Genicular Block/ RFA 

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What is a Genicular Nerve Injection or Ablation?

A genicular nerve block can be used to numb the nerves that are in the knee. These are the nerves that feel the painful sensation with common knee injuries.  Genicular injection is to determine if further treatment with a heat source called a radio frequency ablation will be beneficial. The injection is only to diagnose the source of the pain and is very short lasting. The genicular ablation can lead to several months of pain relief. This is beneficial even after total knee replacement.


Why perform a Genicular nerve block?

A genicular nerve block is performed in order to get drugs, such as steroids and local anesthetic, as close to the nerves as possible. This nerve block and ablation is beneficial when other treatments have failed in the past.






Can anyone have a Genicular nerve block?


Most people can have a Genicular nerve block. If you have any localized infection, such as a skin infection on the knee, or a generalized infection, the procedure would not be performed until the infection has cleared up.










The procedure is done under live X-ray to ensure that the injection is given in the correct place. If you are female and below the age of 55 you will be asked about the date of your last period, and you may be asked whether you are

likely to be pregnant. Although the amount of radiation used

is small, there is always a risk to the fetus with radiation. Occasionally we may need to ask you to have a pregnancy test.


What are the risks and complications?


The most common problems relate to local anesthetic which may be used. This is injected into the nerves by the joints to confirm that the injection has reached the appropriate nerves, so there may be some numbness and weakness of the legs.


Headache may occur in one percent of patients who have an epidural but this should not happen after medial branch blocks. This is due to the inadvertent puncture of the dura.  This can be treated and is rare but does occur.


Infection is always a risk whenever anything is injected into the body, and we take precautions to avoid this by performing the procedure as a fully sterile technique. If an infection does occur it can produce the symptoms of feeling unwell, headache,  and stiffness of the neck. This can occur quite soon after the injection.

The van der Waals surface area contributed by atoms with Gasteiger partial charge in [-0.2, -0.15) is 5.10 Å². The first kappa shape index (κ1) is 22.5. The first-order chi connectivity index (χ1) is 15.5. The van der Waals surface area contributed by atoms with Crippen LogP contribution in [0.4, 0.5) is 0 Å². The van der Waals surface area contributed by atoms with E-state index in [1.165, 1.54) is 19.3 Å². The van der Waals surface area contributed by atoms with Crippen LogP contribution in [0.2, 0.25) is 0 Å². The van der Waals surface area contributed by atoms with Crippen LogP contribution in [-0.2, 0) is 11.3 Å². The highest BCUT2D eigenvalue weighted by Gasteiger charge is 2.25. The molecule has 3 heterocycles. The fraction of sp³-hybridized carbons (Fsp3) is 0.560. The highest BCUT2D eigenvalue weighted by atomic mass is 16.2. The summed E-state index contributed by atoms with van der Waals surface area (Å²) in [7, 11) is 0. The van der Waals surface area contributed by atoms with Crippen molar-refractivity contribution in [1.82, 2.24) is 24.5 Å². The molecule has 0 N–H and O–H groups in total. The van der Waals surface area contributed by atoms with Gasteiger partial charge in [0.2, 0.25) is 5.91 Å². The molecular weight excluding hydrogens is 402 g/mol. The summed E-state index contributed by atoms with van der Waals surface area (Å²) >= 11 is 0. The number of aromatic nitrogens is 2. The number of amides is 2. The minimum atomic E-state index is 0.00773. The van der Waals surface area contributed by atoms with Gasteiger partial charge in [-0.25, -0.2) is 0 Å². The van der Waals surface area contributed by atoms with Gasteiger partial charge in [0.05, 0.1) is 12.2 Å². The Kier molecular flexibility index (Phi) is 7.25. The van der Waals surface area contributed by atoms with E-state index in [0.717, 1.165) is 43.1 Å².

There is the possibility of an abscess forming in the epidural space, which may occur after two or three days, and would give rise to pain in the back and worsening pain in the extremities. Similar

symptoms may occur if there is a blood clot within the epidural space. This is more likely to occur if you are taking medicines to thin the blood. Overall, these complications are extremely rare.

However, if you start to suffer from any of these symptoms, you must go and see your doctor or the Emergency Room of your local hospital urgently (do not go to Urgent Care), and inform

them that you have had an epidural injection.


How is the procedure performed?

The procedure is performed in the operating room or office under live X-ray. When you arrive a small needle may be inserted into one of your veins, for safety, so that should any drugs be

required, they can be easily given. You will be expected to lie on the table face down.


Local anesthetic is injected into the skin and deeper tissues to reduce the discomfort of the procedure. However, when the needle is inserted there will be a feeling of someone pushing in

your back or neck, which is normal. When the operator has put the needle in, X-rays will be taken to confirm that the needle is correctly positioned. When the operator has confirmed that the needle is in the correct place, the injection will be given and the needle removed.


What happens after the procedure?

After the procedure you will go into the recovery area where your blood pressure will be monitored.  As local anesthetic is normally used as part of the injection technique, you may notice some numbness or weakness of your legs. This is only a temporary problem, which will wear off. Therefore you will not be allowed to go home until you have full sensation in your legs.


What pain might you experience after the


The amount of pain experienced might become worse for a

short period of time. If this occurs, it is not dangerous and

should settle over time.


Back at home

You can remove the dressing from the injection site after 24



Will you be followed up afterwards?

You will be called for follow up to determine how the epidural has helped you.


Important information

Please let us know before if you have:


A cold/flu


A persistent cough

You are taking a course of antibiotics prior to procedure

Or there has been any significant change in your overall health

as this may affect your procedure.


Failure to do so may result in your procedure being cancelled on the day.



Please take all your prescribed medication as normal prior to

your procedure unless you have been otherwise advised


Please bring a list of all your current medication when you

attend your procedure


Can I eat before I come in?

If you plan to get sedation for the procedure you should not eat from midnight the night before.



If you have any questions or concerns about this procedure call the office at 480-444-7480




This handout should not be considered more important than your doctors advice when you spoke to him in the clinic. The information contained in this is generalized and may not pertain to your specific condition.

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